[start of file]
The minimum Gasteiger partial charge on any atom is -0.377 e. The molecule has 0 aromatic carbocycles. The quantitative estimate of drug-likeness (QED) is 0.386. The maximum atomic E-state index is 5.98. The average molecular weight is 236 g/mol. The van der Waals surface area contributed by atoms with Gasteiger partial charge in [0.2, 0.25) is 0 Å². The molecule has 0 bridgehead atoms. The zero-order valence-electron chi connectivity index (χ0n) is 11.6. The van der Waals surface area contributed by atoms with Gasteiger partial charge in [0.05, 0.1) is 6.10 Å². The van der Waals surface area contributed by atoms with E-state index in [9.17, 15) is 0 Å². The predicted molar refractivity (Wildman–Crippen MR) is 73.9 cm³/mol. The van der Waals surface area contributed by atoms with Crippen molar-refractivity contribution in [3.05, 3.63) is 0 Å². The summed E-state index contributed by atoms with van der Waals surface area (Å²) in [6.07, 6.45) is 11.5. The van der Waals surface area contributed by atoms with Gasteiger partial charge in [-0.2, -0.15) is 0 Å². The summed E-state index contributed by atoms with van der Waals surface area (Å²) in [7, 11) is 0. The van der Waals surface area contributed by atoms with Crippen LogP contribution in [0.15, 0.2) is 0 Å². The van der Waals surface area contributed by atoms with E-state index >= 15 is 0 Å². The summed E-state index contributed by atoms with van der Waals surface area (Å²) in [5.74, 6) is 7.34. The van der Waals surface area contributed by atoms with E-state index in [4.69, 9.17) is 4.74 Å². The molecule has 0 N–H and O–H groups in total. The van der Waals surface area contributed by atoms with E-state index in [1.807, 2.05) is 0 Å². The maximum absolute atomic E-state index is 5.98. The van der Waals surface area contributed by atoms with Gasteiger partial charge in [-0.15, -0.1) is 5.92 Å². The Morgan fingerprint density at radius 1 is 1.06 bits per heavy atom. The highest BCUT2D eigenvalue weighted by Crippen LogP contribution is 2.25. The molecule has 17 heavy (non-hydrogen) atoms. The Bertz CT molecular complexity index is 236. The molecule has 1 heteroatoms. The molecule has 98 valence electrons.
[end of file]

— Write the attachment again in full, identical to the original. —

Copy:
The minimum Gasteiger partial charge on any atom is -0.377 e. The molecule has 0 aromatic carbocycles. The quantitative estimate of drug-likeness (QED) is 0.386. The maximum atomic E-state index is 5.98. The average molecular weight is 236 g/mol. The van der Waals surface area contributed by atoms with Gasteiger partial charge in [0.2, 0.25) is 0 Å². The molecule has 0 bridgehead atoms. The zero-order valence-electron chi connectivity index (χ0n) is 11.6. The van der Waals surface area contributed by atoms with Gasteiger partial charge in [0.05, 0.1) is 6.10 Å². The van der Waals surface area contributed by atoms with E-state index in [9.17, 15) is 0 Å². The predicted molar refractivity (Wildman–Crippen MR) is 73.9 cm³/mol. The van der Waals surface area contributed by atoms with Crippen molar-refractivity contribution in [3.05, 3.63) is 0 Å². The summed E-state index contributed by atoms with van der Waals surface area (Å²) in [6.07, 6.45) is 11.5. The van der Waals surface area contributed by atoms with Gasteiger partial charge in [-0.2, -0.15) is 0 Å². The summed E-state index contributed by atoms with van der Waals surface area (Å²) in [7, 11) is 0. The van der Waals surface area contributed by atoms with Crippen LogP contribution in [0.15, 0.2) is 0 Å². The van der Waals surface area contributed by atoms with E-state index >= 15 is 0 Å². The summed E-state index contributed by atoms with van der Waals surface area (Å²) in [5.74, 6) is 7.34. The van der Waals surface area contributed by atoms with E-state index in [4.69, 9.17) is 4.74 Å². The molecule has 0 N–H and O–H groups in total. The van der Waals surface area contributed by atoms with E-state index in [1.807, 2.05) is 0 Å². The maximum absolute atomic E-state index is 5.98. The van der Waals surface area contributed by atoms with Gasteiger partial charge in [-0.15, -0.1) is 5.92 Å². The Morgan fingerprint density at radius 1 is 1.06 bits per heavy atom. The highest BCUT2D eigenvalue weighted by Crippen LogP contribution is 2.25. The molecule has 17 heavy (non-hydrogen) atoms. The Bertz CT molecular complexity index is 236. The molecule has 1 heteroatoms. The molecule has 98 valence electrons.